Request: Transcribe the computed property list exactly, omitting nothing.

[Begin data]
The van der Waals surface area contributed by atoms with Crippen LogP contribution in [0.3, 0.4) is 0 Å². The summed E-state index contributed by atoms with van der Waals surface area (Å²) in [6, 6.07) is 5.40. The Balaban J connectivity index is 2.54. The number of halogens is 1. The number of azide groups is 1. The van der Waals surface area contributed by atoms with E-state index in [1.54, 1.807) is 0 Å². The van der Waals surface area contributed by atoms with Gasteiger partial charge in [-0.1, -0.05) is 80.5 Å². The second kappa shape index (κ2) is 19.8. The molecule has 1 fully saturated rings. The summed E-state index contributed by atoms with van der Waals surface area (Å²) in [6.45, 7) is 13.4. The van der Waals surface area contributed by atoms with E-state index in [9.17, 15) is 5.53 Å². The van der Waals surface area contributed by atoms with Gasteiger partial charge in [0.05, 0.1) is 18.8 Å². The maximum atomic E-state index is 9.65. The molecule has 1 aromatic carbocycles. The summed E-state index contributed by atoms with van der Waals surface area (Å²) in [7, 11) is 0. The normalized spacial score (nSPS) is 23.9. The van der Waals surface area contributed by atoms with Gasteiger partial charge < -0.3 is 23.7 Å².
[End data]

The van der Waals surface area contributed by atoms with Crippen LogP contribution in [0.3, 0.4) is 0 Å². The summed E-state index contributed by atoms with van der Waals surface area (Å²) in [6, 6.07) is 5.40. The Balaban J connectivity index is 2.54. The number of halogens is 1. The number of azide groups is 1. The van der Waals surface area contributed by atoms with E-state index in [1.54, 1.807) is 0 Å². The van der Waals surface area contributed by atoms with Gasteiger partial charge in [-0.1, -0.05) is 80.5 Å². The second kappa shape index (κ2) is 19.8. The molecule has 1 fully saturated rings. The summed E-state index contributed by atoms with van der Waals surface area (Å²) in [6.45, 7) is 13.4. The van der Waals surface area contributed by atoms with E-state index in [9.17, 15) is 5.53 Å². The van der Waals surface area contributed by atoms with Gasteiger partial charge in [0.05, 0.1) is 18.8 Å². The maximum atomic E-state index is 9.65. The molecule has 1 aromatic carbocycles. The summed E-state index contributed by atoms with van der Waals surface area (Å²) in [7, 11) is 0. The normalized spacial score (nSPS) is 23.9. The van der Waals surface area contributed by atoms with Gasteiger partial charge < -0.3 is 23.7 Å².